Umberto Boccioni, The City Rises, 1910 (Futurism)
Force “We are the young and strong Futurists!” - Marinetti
The City Rises is a symbol of the Italian Futurist view of the unstoppable nature of untamed raw force. The futurists believed strongly in the power of optimism, youthfulness, willful intention, industry, speed, and upheaval to transport them through time to a novel future. To represent this, Boccioni reinterpret’s the divisionist technique of minute brush work to rationally depict light, into a systematic exploration of trajectory in the image. If mass is seen as masses of colour described by an accumulation of theses trajectories, his rendering becomes a complex visualization of force according to the Newtonian formulae for the calculation of force, where force = mass*vector over time (F = kg*m/s2).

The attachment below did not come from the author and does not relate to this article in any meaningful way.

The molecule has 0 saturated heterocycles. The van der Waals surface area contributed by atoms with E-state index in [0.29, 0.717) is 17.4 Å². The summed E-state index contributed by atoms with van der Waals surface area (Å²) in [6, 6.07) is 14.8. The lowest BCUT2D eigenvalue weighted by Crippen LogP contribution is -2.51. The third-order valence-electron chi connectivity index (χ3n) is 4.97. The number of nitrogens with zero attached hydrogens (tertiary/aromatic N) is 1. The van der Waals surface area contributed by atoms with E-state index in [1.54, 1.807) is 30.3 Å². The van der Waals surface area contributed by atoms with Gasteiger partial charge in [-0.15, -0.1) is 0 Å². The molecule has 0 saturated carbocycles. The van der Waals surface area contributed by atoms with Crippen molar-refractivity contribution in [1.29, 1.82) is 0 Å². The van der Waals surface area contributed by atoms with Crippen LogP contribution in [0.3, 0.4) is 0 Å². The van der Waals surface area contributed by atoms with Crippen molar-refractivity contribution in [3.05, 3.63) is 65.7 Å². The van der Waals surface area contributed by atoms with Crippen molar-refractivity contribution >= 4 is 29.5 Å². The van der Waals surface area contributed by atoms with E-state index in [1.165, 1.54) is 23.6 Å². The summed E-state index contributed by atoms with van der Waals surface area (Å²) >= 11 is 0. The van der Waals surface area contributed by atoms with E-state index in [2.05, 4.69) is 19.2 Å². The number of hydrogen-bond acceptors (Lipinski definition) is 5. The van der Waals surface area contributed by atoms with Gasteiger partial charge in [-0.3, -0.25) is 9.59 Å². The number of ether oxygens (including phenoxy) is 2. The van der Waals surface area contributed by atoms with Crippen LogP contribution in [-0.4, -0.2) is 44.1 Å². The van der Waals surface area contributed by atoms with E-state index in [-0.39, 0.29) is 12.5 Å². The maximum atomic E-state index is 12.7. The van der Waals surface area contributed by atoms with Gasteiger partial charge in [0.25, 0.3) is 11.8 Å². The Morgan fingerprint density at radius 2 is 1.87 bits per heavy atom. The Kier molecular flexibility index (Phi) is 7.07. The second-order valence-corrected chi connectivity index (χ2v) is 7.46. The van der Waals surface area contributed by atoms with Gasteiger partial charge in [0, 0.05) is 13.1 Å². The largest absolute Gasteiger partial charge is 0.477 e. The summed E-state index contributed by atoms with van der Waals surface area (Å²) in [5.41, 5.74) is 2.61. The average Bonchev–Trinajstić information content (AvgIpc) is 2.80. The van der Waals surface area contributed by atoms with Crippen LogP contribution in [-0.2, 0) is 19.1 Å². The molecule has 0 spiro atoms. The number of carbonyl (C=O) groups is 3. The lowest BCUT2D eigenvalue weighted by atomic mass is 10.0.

Mikhail Larianov, , (Rayonism)
Energy Inspired by light and force, Larianov along with Natalia Goncharova, are known as the co-inventors of Rayonsim, a method of visual abstraction. In its quality of extreme visual abstraction it is an evolution of Boccioni’s exploration in The City Rises. From an aesthetic perspective it takes cues from the “scientific” exploration of light by Divisionism and mixes it with the expression of brushwork first developed by Cezanne thus reinterpreting the Divisionist concern of representing the beauty light, into a concern for representing the beauty of energy. Describing their method of work, Larianov and Gancharova explain, “we concern ourselves not with the objects themselves but with the sums of rays from them, we can build a picture in the following way: The sum of rays from object A intersects the sum of rays from object B; in the space between them a certain form appears, and this is isolated by the artist’s will.” In their dissolving of subject, what is left as a description expressing energy, force and dynamism itself.